Ten years ago I had the opportunity to attend a conference in the beautiful German city of Schwaebish-Gmuend, a gorgeous mediaval city to the east of Stuttgart. The conference was held at a Christian retreat center on the edge of town.
In attendance was a delegation of people from China.
We ate all of our meals at the site. Not being a resort, the meals were on the simple side. Breakfast every morning was white bread, ham, cheese, salad, and fruit. Lunch was white bread, ham, cheese, salad, and fruit. We Western delegates all knew what to do at lunch — pile all the ingredients (minus the fruit, of course) into a ham and cheese sandwich.
The Chinese delegates just stared in disbelief as the cultures went CLASH!
For the Chinese, this is not a meal. A meal consists of food, and food is something that is cooked! At this conference, cooked food was only served at the evening meal, by which time the Chinese were near starvation and gobbled up everything. Even though the food (finally!) wasn’t what they were used to, it was better than a sandwich.
I felt so sorry for them.
I thought about that experience last week when I read an article at NBC News, “Chinese Social Media Users are Not Impressed With Your Ham Sandwiches.”
The plain ham sandwiches, simple salads and other American-style packed lunches that fill office refrigerators don’t exactly scream “Instagram.” But they’re a social media sensation in China, where they have their own hashtag: #WhitePeopleFood.
The trend appears to have started in May, when a Chinese social media user posted a video that quickly went viral of a fellow train passenger in Switzerland pulling lettuce leaves from a bag and layering them with ham and mustard.
“Is there anything more ‘white people food’ than this?” the caption read.
The term pokes fun at the casual, on-the-go way people eat in the United States, Europe and elsewhere in the West. Compared with the warm, flavorful and elaborately prepared food people from China are used to, meals made with a handful of cold and unseasoned ingredients can seem underwhelming or just plain inedible.
Discussions of “white people food” on Chinese social media are filled with witty and withering descriptions: “Food of suffering.” “A meal to maintain vital signs.” “What death must feel like.”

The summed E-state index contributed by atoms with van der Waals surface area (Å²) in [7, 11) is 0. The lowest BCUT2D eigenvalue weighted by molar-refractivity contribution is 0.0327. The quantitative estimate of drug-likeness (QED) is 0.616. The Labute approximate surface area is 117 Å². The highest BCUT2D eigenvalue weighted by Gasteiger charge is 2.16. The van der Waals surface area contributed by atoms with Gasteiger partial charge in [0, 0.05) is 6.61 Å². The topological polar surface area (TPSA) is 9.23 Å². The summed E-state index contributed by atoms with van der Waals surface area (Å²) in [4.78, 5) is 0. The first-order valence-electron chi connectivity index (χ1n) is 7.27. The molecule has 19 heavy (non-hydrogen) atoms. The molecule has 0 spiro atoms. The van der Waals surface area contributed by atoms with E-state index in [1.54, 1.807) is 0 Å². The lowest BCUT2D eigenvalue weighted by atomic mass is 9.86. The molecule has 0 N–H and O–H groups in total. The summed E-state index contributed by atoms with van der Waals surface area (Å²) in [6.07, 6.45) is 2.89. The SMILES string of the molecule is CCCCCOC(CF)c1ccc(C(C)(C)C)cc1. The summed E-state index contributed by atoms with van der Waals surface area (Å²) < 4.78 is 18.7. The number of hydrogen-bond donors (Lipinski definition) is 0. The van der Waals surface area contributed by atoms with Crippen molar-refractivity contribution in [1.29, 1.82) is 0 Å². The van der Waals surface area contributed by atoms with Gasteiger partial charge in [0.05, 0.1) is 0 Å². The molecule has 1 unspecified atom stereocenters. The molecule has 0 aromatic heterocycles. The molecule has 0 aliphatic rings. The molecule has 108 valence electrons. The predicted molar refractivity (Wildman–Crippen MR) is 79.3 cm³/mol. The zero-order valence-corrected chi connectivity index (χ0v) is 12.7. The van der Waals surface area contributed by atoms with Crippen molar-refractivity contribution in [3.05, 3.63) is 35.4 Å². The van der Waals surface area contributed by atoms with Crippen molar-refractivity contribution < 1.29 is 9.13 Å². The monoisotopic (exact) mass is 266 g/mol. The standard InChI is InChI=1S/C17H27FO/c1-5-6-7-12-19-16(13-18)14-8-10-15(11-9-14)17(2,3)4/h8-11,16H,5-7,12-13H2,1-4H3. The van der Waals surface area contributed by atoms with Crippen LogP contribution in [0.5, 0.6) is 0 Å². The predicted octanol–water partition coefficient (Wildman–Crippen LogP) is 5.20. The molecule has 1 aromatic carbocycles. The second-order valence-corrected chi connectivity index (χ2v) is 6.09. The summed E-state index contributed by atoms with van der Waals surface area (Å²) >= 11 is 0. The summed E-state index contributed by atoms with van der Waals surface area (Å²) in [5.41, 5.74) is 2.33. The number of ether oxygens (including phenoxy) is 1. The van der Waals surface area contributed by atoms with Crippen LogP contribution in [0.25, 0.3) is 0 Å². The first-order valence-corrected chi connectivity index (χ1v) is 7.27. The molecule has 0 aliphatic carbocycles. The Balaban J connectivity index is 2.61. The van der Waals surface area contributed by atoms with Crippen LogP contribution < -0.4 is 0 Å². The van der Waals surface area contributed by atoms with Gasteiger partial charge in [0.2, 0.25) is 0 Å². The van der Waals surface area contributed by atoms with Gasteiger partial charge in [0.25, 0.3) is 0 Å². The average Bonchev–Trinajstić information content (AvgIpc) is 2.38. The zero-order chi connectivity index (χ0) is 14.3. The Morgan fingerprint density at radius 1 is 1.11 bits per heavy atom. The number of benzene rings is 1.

I must admit that I laughed out loud when I read it, remembering the suffering each breakfast and lunch those poor Chinese delegates experienced.
Then I remembered another experience I had with Chinese friends and their unhappy encounter with sandwiches. I wrote about it in 2015 in a post titled Better Than A Sandwich. I am copying it here:
I have some friends from Beijing visiting for a couple of weeks, which is always a rip-roaring good time. One of the fun (and sometimes challenging) things is keeping them well-fed. They are not enamored with a lot of American food, so I’ve been trying to make sure they get a Chinese meal in every other day or so. We all know about comfort food, right?
Last week, my sister and I took them to Leann Chin, a local “Chinese” fast-food place for their much-needed fix. My sister loves the place, but I am not a fan. It is, however, cheap and fast and the food is stir-fried so I suspected they would be satisfied. Bad Chinese food is better than good western food, right?
As they were (happily) eating, I asked the husband (who is a bit of a foodie) what he thought of the food.
He stopped eating his noodles, and looked up at me… “Better than a sandwich,” he said, smiling.
Now, whenever I need to keep him in line I threaten to make him eat a sandwich!
We westerners love our sandwiches.
Our Chinese friends, not so much.